You know they need help, and you’ve opted in! Hats off to you, but now you are expecting elderly or disabled folks to move in. How can you adapt your home to provide for their needs? The good news is that you don’t need a full remodel. But you do need to make some changes to make life more comfortable (and safer) for them. Here’s what you need to consider.
With your family-member already at risk, preventing falls is among the first things to consider. In-home safety grab bars help them to maintain independence, especially in private areas like the bathroom. Even when they need help with doing the basics, grab bars help them to get stability, gain confidence, and navigate the dangers that every person who is living with a disability dreads.
Every disabled person is different, but ease of access remains a constant. Can your elderly or disabled relative pass through doorways with mobility aids to help them? The more independent they feel, the happier they’ll be.
Think about the width of doorways, replace steps with ramps, and consider stair lifts if they need to access a second floor. Remember that, even if you’re on guard and ready to help, they might embark on difficult and dangerous journeys themselves while you aren’t looking.
Just about everybody has heard about elderly or disabled people getting into difficulties during their ablutions. Apart from those grab bars, consider extra bathroom design ideas like placing a commode (sans bucket) over the loo so that they have armrests to hang onto.
As for cleanup time, baths are out and showers are in. Simply placing a seat inside the shower can be a huge contributor to peace of mind. A shower with a hose attachment allows people living with disabilities to direct water as needed, helping them to see the shower as a pleasure rather than an ordeal.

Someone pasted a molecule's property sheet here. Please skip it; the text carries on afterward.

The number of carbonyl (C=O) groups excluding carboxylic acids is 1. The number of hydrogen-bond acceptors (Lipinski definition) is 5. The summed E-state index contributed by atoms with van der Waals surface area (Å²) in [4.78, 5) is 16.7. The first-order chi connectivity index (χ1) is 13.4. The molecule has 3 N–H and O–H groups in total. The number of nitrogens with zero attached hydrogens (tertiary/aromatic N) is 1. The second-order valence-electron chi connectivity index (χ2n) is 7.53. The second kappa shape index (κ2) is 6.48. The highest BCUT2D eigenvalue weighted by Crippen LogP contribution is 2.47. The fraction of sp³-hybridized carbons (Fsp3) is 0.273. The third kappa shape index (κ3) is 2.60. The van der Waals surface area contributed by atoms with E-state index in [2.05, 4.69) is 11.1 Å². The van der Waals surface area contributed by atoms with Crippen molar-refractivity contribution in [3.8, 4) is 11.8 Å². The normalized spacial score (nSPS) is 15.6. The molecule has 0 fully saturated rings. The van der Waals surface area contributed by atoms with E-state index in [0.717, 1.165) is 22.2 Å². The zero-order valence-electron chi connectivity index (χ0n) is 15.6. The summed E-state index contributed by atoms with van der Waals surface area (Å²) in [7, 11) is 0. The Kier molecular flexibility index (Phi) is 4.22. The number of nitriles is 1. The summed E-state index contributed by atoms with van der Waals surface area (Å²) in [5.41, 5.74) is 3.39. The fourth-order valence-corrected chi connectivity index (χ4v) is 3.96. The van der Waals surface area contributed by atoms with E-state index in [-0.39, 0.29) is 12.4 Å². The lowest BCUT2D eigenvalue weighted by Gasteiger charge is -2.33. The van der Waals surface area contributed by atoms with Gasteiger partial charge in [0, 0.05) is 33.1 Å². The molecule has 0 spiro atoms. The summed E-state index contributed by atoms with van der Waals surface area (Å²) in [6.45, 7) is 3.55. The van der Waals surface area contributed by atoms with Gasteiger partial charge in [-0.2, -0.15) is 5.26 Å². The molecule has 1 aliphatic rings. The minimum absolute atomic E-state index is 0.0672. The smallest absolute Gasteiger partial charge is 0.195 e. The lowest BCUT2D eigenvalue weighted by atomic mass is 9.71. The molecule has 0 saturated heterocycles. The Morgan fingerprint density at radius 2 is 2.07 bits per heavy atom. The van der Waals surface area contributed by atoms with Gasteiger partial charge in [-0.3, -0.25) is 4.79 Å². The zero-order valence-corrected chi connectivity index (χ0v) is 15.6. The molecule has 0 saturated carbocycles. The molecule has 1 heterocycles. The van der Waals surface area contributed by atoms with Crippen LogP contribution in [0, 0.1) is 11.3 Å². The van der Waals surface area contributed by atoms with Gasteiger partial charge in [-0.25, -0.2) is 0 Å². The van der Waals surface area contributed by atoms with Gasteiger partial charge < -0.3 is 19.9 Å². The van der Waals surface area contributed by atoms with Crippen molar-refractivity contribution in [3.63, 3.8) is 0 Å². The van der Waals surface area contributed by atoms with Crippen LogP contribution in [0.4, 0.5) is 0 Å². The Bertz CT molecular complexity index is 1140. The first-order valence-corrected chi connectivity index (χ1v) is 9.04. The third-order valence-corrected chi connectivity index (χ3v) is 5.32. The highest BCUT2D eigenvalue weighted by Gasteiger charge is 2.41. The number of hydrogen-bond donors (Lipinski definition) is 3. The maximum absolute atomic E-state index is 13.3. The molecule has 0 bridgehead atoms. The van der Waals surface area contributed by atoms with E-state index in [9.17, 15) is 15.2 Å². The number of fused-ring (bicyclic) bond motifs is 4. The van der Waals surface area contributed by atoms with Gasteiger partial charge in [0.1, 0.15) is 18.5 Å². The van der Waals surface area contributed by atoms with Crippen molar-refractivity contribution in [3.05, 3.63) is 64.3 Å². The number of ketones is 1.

Wherever possible, allowing privacy helps disabled people to retain a degree of independence. They may need help when they get up, but placing a bell where it can easily be pressed solves the problem – provided they comply with using it. It’s also possible to get cot sides for beds that prevent them from getting out of bed unassisted.
However, not all disabled people will be happy with additions such as these. As a carer, weigh the benefits of additions such as these against their psychological impact.
Taking care of elderly or disabled people is a big commitment. As time passes, their needs may become greater, leaving you in the position of full-time carer. If you’re a family-member, payment for your services turns you into an employee: a position you may prefer to avoid.
At the same time, even if you feel equal to doing whatever it takes, unremunerated full-time care needs can quickly eat through your savings as well as your energy and free time.
Talk to your family about the potential for escalating care needs and explore the availability and cost of professional carers. You matter too!